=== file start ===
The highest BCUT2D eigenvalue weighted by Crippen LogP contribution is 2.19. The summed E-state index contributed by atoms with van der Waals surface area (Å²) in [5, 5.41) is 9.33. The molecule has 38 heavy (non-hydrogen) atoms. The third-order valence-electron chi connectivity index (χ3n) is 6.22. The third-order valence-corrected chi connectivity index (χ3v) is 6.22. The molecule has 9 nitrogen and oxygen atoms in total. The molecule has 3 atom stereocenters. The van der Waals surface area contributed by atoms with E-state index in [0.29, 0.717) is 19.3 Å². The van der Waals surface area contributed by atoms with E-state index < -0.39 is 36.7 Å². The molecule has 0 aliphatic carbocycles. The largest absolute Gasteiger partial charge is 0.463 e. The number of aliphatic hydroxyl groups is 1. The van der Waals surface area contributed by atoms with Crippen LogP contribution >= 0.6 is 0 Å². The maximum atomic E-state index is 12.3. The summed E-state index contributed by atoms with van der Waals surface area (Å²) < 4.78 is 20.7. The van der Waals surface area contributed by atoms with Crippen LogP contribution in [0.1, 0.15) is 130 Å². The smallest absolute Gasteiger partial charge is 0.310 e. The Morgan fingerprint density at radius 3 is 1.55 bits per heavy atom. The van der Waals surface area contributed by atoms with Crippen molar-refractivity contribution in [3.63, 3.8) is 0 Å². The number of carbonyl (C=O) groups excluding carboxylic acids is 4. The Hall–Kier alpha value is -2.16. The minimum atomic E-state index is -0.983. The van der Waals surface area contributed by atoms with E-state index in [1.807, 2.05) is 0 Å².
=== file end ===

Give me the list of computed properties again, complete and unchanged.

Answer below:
The highest BCUT2D eigenvalue weighted by Crippen LogP contribution is 2.19. The summed E-state index contributed by atoms with van der Waals surface area (Å²) in [5, 5.41) is 9.33. The molecule has 38 heavy (non-hydrogen) atoms. The third-order valence-electron chi connectivity index (χ3n) is 6.22. The third-order valence-corrected chi connectivity index (χ3v) is 6.22. The molecule has 9 nitrogen and oxygen atoms in total. The molecule has 3 atom stereocenters. The van der Waals surface area contributed by atoms with E-state index in [0.29, 0.717) is 19.3 Å². The van der Waals surface area contributed by atoms with E-state index < -0.39 is 36.7 Å². The molecule has 0 aliphatic carbocycles. The largest absolute Gasteiger partial charge is 0.463 e. The number of aliphatic hydroxyl groups is 1. The van der Waals surface area contributed by atoms with Crippen LogP contribution >= 0.6 is 0 Å². The maximum atomic E-state index is 12.3. The summed E-state index contributed by atoms with van der Waals surface area (Å²) < 4.78 is 20.7. The van der Waals surface area contributed by atoms with Crippen LogP contribution in [0.1, 0.15) is 130 Å². The smallest absolute Gasteiger partial charge is 0.310 e. The Morgan fingerprint density at radius 3 is 1.55 bits per heavy atom. The van der Waals surface area contributed by atoms with Crippen molar-refractivity contribution in [3.63, 3.8) is 0 Å². The number of carbonyl (C=O) groups excluding carboxylic acids is 4. The Hall–Kier alpha value is -2.16. The minimum atomic E-state index is -0.983. The van der Waals surface area contributed by atoms with E-state index in [1.807, 2.05) is 0 Å².